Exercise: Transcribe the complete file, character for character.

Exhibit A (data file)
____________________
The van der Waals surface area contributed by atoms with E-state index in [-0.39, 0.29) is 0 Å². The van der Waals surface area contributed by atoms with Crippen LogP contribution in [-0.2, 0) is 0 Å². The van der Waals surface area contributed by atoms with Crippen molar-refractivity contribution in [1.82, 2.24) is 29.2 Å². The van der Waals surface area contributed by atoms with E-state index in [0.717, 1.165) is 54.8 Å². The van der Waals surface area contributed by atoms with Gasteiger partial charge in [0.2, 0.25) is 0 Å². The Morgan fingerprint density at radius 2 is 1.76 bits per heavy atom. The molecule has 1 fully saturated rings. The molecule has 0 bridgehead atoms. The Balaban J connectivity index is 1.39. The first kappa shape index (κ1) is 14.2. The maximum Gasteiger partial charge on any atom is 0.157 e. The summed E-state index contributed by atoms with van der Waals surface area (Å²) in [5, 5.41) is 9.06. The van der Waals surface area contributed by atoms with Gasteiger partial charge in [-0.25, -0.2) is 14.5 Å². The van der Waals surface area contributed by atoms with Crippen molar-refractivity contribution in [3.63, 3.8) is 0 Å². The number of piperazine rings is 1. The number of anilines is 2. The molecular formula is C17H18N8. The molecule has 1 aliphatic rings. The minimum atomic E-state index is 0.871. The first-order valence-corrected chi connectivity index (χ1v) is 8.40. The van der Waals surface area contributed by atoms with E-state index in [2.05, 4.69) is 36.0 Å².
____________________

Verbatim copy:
The van der Waals surface area contributed by atoms with E-state index in [-0.39, 0.29) is 0 Å². The van der Waals surface area contributed by atoms with Crippen LogP contribution in [-0.2, 0) is 0 Å². The van der Waals surface area contributed by atoms with Crippen molar-refractivity contribution in [1.82, 2.24) is 29.2 Å². The van der Waals surface area contributed by atoms with E-state index in [0.717, 1.165) is 54.8 Å². The van der Waals surface area contributed by atoms with Gasteiger partial charge in [0.2, 0.25) is 0 Å². The Morgan fingerprint density at radius 2 is 1.76 bits per heavy atom. The molecule has 1 fully saturated rings. The molecule has 0 bridgehead atoms. The Balaban J connectivity index is 1.39. The first kappa shape index (κ1) is 14.2. The maximum Gasteiger partial charge on any atom is 0.157 e. The summed E-state index contributed by atoms with van der Waals surface area (Å²) in [5, 5.41) is 9.06. The van der Waals surface area contributed by atoms with Gasteiger partial charge in [-0.25, -0.2) is 14.5 Å². The van der Waals surface area contributed by atoms with Crippen molar-refractivity contribution in [3.63, 3.8) is 0 Å². The number of piperazine rings is 1. The number of anilines is 2. The molecular formula is C17H18N8. The molecule has 1 aliphatic rings. The minimum atomic E-state index is 0.871. The first-order valence-corrected chi connectivity index (χ1v) is 8.40. The van der Waals surface area contributed by atoms with E-state index in [2.05, 4.69) is 36.0 Å².